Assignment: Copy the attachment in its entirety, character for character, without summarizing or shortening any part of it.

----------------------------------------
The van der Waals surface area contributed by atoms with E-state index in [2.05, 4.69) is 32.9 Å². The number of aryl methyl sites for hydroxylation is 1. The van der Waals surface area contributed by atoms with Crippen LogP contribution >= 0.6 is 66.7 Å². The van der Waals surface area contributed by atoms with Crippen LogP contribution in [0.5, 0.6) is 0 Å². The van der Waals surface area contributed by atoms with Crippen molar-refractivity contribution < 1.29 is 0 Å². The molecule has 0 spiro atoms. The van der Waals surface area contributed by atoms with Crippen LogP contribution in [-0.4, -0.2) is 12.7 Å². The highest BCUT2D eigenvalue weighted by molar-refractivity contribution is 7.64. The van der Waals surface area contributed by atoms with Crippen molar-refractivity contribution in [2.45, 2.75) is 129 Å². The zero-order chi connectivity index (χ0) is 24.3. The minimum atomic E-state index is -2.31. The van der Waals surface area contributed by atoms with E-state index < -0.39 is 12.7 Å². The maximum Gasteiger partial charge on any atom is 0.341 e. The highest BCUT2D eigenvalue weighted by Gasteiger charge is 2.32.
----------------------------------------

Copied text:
The van der Waals surface area contributed by atoms with E-state index in [2.05, 4.69) is 32.9 Å². The number of aryl methyl sites for hydroxylation is 1. The van der Waals surface area contributed by atoms with Crippen LogP contribution >= 0.6 is 66.7 Å². The van der Waals surface area contributed by atoms with Crippen LogP contribution in [0.5, 0.6) is 0 Å². The van der Waals surface area contributed by atoms with Crippen molar-refractivity contribution < 1.29 is 0 Å². The molecule has 0 spiro atoms. The van der Waals surface area contributed by atoms with Crippen LogP contribution in [-0.4, -0.2) is 12.7 Å². The highest BCUT2D eigenvalue weighted by molar-refractivity contribution is 7.64. The van der Waals surface area contributed by atoms with Crippen molar-refractivity contribution in [2.45, 2.75) is 129 Å². The zero-order chi connectivity index (χ0) is 24.3. The minimum atomic E-state index is -2.31. The van der Waals surface area contributed by atoms with E-state index < -0.39 is 12.7 Å². The maximum Gasteiger partial charge on any atom is 0.341 e. The highest BCUT2D eigenvalue weighted by Gasteiger charge is 2.32.